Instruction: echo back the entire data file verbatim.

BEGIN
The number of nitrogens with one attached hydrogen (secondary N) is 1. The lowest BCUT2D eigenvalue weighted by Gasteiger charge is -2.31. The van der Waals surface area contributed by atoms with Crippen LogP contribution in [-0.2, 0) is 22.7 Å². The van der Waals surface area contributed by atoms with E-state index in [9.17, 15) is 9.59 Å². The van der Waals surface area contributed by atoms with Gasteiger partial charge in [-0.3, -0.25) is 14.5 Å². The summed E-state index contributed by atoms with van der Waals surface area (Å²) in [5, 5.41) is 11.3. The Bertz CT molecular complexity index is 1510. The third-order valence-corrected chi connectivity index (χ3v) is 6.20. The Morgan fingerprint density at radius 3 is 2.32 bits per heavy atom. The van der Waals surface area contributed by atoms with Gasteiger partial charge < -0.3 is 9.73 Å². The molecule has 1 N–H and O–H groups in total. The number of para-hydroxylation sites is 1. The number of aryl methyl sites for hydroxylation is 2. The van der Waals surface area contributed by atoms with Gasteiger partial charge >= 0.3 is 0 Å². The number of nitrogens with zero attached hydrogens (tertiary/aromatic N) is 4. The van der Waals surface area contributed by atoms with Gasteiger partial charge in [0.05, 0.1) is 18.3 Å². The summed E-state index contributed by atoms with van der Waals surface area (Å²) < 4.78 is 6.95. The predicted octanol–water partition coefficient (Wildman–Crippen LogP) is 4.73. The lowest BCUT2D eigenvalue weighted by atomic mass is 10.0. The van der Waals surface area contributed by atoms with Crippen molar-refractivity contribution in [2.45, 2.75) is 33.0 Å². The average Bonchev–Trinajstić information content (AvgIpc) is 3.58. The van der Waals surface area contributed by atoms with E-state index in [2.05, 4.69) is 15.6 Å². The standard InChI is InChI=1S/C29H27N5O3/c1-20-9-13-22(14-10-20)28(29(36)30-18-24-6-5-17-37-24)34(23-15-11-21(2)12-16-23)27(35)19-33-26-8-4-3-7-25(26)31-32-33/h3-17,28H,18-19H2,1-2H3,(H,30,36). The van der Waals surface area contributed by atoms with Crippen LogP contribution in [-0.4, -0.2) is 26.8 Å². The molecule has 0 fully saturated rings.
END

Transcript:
The number of nitrogens with one attached hydrogen (secondary N) is 1. The lowest BCUT2D eigenvalue weighted by Gasteiger charge is -2.31. The van der Waals surface area contributed by atoms with Crippen LogP contribution in [-0.2, 0) is 22.7 Å². The van der Waals surface area contributed by atoms with E-state index in [9.17, 15) is 9.59 Å². The van der Waals surface area contributed by atoms with Gasteiger partial charge in [-0.3, -0.25) is 14.5 Å². The summed E-state index contributed by atoms with van der Waals surface area (Å²) in [5, 5.41) is 11.3. The Bertz CT molecular complexity index is 1510. The third-order valence-corrected chi connectivity index (χ3v) is 6.20. The Morgan fingerprint density at radius 3 is 2.32 bits per heavy atom. The van der Waals surface area contributed by atoms with Gasteiger partial charge < -0.3 is 9.73 Å². The molecule has 1 N–H and O–H groups in total. The number of para-hydroxylation sites is 1. The number of aryl methyl sites for hydroxylation is 2. The van der Waals surface area contributed by atoms with Gasteiger partial charge >= 0.3 is 0 Å². The number of nitrogens with zero attached hydrogens (tertiary/aromatic N) is 4. The van der Waals surface area contributed by atoms with Gasteiger partial charge in [0.05, 0.1) is 18.3 Å². The summed E-state index contributed by atoms with van der Waals surface area (Å²) < 4.78 is 6.95. The predicted octanol–water partition coefficient (Wildman–Crippen LogP) is 4.73. The lowest BCUT2D eigenvalue weighted by atomic mass is 10.0. The van der Waals surface area contributed by atoms with Crippen molar-refractivity contribution in [2.45, 2.75) is 33.0 Å². The average Bonchev–Trinajstić information content (AvgIpc) is 3.58. The van der Waals surface area contributed by atoms with E-state index in [2.05, 4.69) is 15.6 Å². The standard InChI is InChI=1S/C29H27N5O3/c1-20-9-13-22(14-10-20)28(29(36)30-18-24-6-5-17-37-24)34(23-15-11-21(2)12-16-23)27(35)19-33-26-8-4-3-7-25(26)31-32-33/h3-17,28H,18-19H2,1-2H3,(H,30,36). The van der Waals surface area contributed by atoms with Crippen LogP contribution in [-0.4, -0.2) is 26.8 Å². The molecule has 0 fully saturated rings.